Diplomacy: Theory and Practice, 6th ed.  –  Online updating pages

Chapter 9: Consulates

p. 142, mid-page: ‘It was not until the sixteenth and seventeenth centuries that the state slowly began to assert its control over the consuls and require them to place the national interest first …’. It’s worth adding here that it was in 1649 that English consuls became public servants appointed by the government rather than the merchants. Thereafter, their priorities were political intelligence and reports on shipping movements (warships as well as trading vessels). They were greatly resented by the merchants, often incompetent because the positions were used for patronage purposes, and not always in the right places. See the Introduction to Platt’s Cinderella Service; Fraser, pp. 5, 70-1; and Barbour, the last two in additions to ‘Further reading’ below.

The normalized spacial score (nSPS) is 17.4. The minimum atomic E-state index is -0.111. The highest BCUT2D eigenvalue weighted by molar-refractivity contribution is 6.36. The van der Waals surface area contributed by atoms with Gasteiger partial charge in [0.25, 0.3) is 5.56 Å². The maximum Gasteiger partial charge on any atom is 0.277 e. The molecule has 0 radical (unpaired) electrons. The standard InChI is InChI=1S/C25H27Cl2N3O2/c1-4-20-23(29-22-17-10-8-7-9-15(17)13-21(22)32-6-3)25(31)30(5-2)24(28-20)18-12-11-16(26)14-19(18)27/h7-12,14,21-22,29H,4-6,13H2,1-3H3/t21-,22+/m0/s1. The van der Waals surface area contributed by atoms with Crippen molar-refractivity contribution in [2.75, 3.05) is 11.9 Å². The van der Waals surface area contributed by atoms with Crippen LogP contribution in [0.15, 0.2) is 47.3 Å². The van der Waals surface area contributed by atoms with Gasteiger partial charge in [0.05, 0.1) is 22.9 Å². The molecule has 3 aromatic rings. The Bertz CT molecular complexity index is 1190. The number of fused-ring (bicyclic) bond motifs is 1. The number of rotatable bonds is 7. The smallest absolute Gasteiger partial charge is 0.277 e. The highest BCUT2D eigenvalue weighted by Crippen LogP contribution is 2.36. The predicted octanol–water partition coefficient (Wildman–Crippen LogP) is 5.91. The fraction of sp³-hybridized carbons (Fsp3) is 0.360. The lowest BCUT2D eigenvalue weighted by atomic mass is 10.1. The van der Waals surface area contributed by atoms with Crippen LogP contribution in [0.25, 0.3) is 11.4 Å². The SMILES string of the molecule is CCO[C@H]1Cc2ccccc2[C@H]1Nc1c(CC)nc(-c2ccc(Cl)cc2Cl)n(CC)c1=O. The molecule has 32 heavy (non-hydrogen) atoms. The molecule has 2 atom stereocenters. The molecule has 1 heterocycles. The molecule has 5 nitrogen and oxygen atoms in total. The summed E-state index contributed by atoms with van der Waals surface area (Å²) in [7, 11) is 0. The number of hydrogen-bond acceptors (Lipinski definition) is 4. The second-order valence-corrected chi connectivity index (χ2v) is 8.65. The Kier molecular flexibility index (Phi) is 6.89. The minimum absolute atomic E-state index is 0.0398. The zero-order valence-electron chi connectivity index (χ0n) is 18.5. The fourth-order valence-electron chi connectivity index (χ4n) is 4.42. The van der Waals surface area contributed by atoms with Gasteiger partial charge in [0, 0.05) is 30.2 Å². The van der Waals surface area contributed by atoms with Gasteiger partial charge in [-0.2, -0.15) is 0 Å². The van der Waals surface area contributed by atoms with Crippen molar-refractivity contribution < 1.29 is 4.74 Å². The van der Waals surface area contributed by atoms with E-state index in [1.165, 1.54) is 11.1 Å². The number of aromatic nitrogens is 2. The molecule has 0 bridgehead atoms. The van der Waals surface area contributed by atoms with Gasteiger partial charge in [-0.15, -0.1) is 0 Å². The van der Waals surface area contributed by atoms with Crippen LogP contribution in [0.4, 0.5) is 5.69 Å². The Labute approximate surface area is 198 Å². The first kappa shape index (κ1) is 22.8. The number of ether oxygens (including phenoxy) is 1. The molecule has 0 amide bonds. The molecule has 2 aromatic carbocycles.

pp. 152-3, honorary consuls: A report on corruption in the appointment of rogue honorary consuls, among them drugs traffickers, money launderers and dealers in illegal arms has just been published (November 2022) by a team of investigative journalists (see Cenziper and others in Further reading below).

Further reading

Barbour, V., ‘The Consular Service in the Reign of Charles II’, American Historical Review, vol.33. April 1928

Cenziper, Debbie et al, ‘The global threat of rogue diplomacy’ (ProPublica: New York, 14 November 2022)

Fraser, Peter, The Intelligence of the Secretaries of State & their Monopoly of Licensed News 1660–1688 (Cambridge at the University Press: 1956)